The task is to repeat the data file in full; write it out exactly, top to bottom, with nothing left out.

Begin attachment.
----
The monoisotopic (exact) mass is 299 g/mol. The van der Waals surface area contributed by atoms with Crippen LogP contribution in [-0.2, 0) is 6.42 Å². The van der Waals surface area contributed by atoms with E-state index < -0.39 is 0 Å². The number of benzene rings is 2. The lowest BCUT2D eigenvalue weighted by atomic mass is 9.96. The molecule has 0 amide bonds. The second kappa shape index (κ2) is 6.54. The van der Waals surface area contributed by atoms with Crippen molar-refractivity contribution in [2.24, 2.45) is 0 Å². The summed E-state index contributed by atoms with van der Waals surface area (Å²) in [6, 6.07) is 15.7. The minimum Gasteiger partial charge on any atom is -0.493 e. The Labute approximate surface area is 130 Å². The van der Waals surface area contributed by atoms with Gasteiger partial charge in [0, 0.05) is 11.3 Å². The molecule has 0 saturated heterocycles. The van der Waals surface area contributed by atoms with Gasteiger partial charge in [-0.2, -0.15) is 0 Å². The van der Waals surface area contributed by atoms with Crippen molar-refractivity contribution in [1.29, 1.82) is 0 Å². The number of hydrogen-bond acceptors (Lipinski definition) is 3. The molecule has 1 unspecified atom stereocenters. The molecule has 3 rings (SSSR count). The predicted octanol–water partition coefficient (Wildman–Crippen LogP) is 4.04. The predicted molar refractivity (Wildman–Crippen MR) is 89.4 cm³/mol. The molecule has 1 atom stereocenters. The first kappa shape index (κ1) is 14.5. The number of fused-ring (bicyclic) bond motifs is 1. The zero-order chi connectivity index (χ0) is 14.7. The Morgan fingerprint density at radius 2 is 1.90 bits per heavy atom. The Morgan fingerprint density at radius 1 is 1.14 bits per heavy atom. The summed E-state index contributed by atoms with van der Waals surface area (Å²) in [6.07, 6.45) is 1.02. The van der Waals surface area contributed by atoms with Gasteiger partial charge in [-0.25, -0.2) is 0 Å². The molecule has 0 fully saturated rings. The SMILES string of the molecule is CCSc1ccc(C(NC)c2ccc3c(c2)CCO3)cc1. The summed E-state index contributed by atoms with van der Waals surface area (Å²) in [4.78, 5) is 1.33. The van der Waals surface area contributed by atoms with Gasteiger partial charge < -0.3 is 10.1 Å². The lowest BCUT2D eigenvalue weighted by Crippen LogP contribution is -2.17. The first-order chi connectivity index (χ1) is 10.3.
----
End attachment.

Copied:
The monoisotopic (exact) mass is 299 g/mol. The van der Waals surface area contributed by atoms with Crippen LogP contribution in [-0.2, 0) is 6.42 Å². The van der Waals surface area contributed by atoms with E-state index < -0.39 is 0 Å². The number of benzene rings is 2. The lowest BCUT2D eigenvalue weighted by atomic mass is 9.96. The molecule has 0 amide bonds. The second kappa shape index (κ2) is 6.54. The van der Waals surface area contributed by atoms with Crippen molar-refractivity contribution in [2.24, 2.45) is 0 Å². The summed E-state index contributed by atoms with van der Waals surface area (Å²) in [6, 6.07) is 15.7. The minimum Gasteiger partial charge on any atom is -0.493 e. The Labute approximate surface area is 130 Å². The van der Waals surface area contributed by atoms with Gasteiger partial charge in [0, 0.05) is 11.3 Å². The molecule has 0 saturated heterocycles. The van der Waals surface area contributed by atoms with Gasteiger partial charge in [-0.2, -0.15) is 0 Å². The van der Waals surface area contributed by atoms with Crippen molar-refractivity contribution in [1.29, 1.82) is 0 Å². The number of hydrogen-bond acceptors (Lipinski definition) is 3. The molecule has 1 unspecified atom stereocenters. The molecule has 3 rings (SSSR count). The predicted octanol–water partition coefficient (Wildman–Crippen LogP) is 4.04. The predicted molar refractivity (Wildman–Crippen MR) is 89.4 cm³/mol. The molecule has 1 atom stereocenters. The first kappa shape index (κ1) is 14.5. The number of fused-ring (bicyclic) bond motifs is 1. The zero-order chi connectivity index (χ0) is 14.7. The Morgan fingerprint density at radius 2 is 1.90 bits per heavy atom. The Morgan fingerprint density at radius 1 is 1.14 bits per heavy atom. The summed E-state index contributed by atoms with van der Waals surface area (Å²) in [6.07, 6.45) is 1.02. The van der Waals surface area contributed by atoms with Gasteiger partial charge in [-0.25, -0.2) is 0 Å². The molecule has 0 fully saturated rings. The SMILES string of the molecule is CCSc1ccc(C(NC)c2ccc3c(c2)CCO3)cc1. The summed E-state index contributed by atoms with van der Waals surface area (Å²) in [4.78, 5) is 1.33. The van der Waals surface area contributed by atoms with Gasteiger partial charge < -0.3 is 10.1 Å². The lowest BCUT2D eigenvalue weighted by Crippen LogP contribution is -2.17. The first-order chi connectivity index (χ1) is 10.3.